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What is a molecular formula?

A molecular formula is a way of representing chemical substances in which the exact atomic composition of the chemical is shown. It is a formula that indicates the types of atoms and the number of them that make up the molecule of a pure substance.

In the molecular formula, the different types of atoms are represented by their chemical symbols, using subscripts to indicate the number of times each atom is repeated. In all cases, the subscript 1 is omitted.

What substances have a molecular formula and what substances do not?

It is very important to mention that, as its name indicates, molecular formulas only apply to molecular compounds, that is, to those that are made up of discrete units, called molecules, in which the intramolecular forces that hold the atoms together (ie, covalent bonds) are much stronger than the cohesive forces that hold molecules together.

In this sense, molecular formulas do not apply to ionic compounds , since these are not formed by molecules but by ions. In ionic compounds, each cation is simultaneously bound to several anions and not to one in particular. Due to the nature of the ionic bond, there is no discrete unit made up of an anion and a cation in these compounds. However, it is common for people to refer to the units of these compounds as molecules, and their empirical formulas as molecular formulas, despite this being a considerable misconception from a chemical point of view.

In other words, saying that the molecular formula of sodium chloride is NaCl is a mistake , since sodium chloride is an ionic compound, not a molecular compound. Having said this, it should be noted that at a practical level the use of one or the other formula is exactly the same, so making this conceptual error is inconsequential from a practical point of view (never from a theoretical one!).

On the other hand, the molecular formulas also do not apply to covalent solids, that is, those that are formed by a one-, two-, or three-dimensional network of atoms joined together by covalent bonds. In these cases, there is not a single repeating molecule in the compound, but each crystal is itself a large molecule whose total number of atoms varies. In these cases, another type of formula called an empirical formula is used .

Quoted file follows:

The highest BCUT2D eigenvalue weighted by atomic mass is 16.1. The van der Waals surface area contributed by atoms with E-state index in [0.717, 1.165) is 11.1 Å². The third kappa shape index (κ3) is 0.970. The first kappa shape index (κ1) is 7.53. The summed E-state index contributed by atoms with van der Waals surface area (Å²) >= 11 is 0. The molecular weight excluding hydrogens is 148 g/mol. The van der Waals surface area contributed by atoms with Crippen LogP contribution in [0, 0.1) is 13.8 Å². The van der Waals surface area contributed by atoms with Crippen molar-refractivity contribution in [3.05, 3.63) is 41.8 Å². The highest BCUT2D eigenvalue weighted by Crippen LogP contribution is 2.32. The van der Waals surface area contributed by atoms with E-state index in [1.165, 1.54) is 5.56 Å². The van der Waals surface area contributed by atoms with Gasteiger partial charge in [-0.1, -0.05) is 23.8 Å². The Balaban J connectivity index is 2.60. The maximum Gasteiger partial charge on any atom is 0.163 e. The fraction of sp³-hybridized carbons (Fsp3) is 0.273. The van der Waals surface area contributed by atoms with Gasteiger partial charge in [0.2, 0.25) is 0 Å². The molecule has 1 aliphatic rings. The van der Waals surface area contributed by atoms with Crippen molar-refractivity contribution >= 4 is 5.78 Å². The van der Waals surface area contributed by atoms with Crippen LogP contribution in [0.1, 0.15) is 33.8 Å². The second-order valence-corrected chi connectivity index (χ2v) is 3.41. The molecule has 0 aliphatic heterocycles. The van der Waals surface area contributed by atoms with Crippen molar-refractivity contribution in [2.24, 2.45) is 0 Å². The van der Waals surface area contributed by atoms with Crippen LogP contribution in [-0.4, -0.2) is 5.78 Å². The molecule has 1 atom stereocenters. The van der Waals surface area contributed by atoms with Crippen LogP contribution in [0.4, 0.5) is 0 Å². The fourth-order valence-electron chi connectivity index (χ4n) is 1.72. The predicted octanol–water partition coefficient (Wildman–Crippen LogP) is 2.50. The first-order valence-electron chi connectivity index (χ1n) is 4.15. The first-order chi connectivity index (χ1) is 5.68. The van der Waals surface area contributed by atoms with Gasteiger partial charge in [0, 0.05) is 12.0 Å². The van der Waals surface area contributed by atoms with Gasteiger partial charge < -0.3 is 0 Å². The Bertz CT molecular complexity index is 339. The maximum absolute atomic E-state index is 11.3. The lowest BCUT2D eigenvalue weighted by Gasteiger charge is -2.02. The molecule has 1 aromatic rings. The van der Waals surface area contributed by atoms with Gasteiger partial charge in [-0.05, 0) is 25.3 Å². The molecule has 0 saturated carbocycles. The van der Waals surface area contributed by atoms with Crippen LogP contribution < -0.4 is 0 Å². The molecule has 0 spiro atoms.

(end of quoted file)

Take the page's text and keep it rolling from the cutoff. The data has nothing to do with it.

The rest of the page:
Utility of the molecular formula

Molecular formulas are of great importance, since they allow you to quickly see the elemental composition of a molecular compound, making it very quick and easy to calculate variables such as molecular weight and, therefore, the molar mass of the substance. Most of the stoichiometric calculations that chemists do on a daily basis are carried out by means of molar masses.

For example, the molecular formula of carbon dioxide is CO 2 , so its molecular weight corresponds to the sum of the weight of one carbon atom (12,011) and two oxygen atoms (15,999 each):

What is a molecular formula - molecular weight

In addition to this, molecular formulas also allow establishing stoichiometric relationships between the elements that make up a substance. Thus, in the case of the water molecule, whose molecular formula is H 2 O, we can see that there are 2 hydrogen atoms for every oxygen atom.

Finally, molecular formulas allow us to determine when two chemical compounds are isomers of each other. Isomerism is the relationship between two chemical substances that are different or in some way distinguishable from one another, but share the same molecular formula.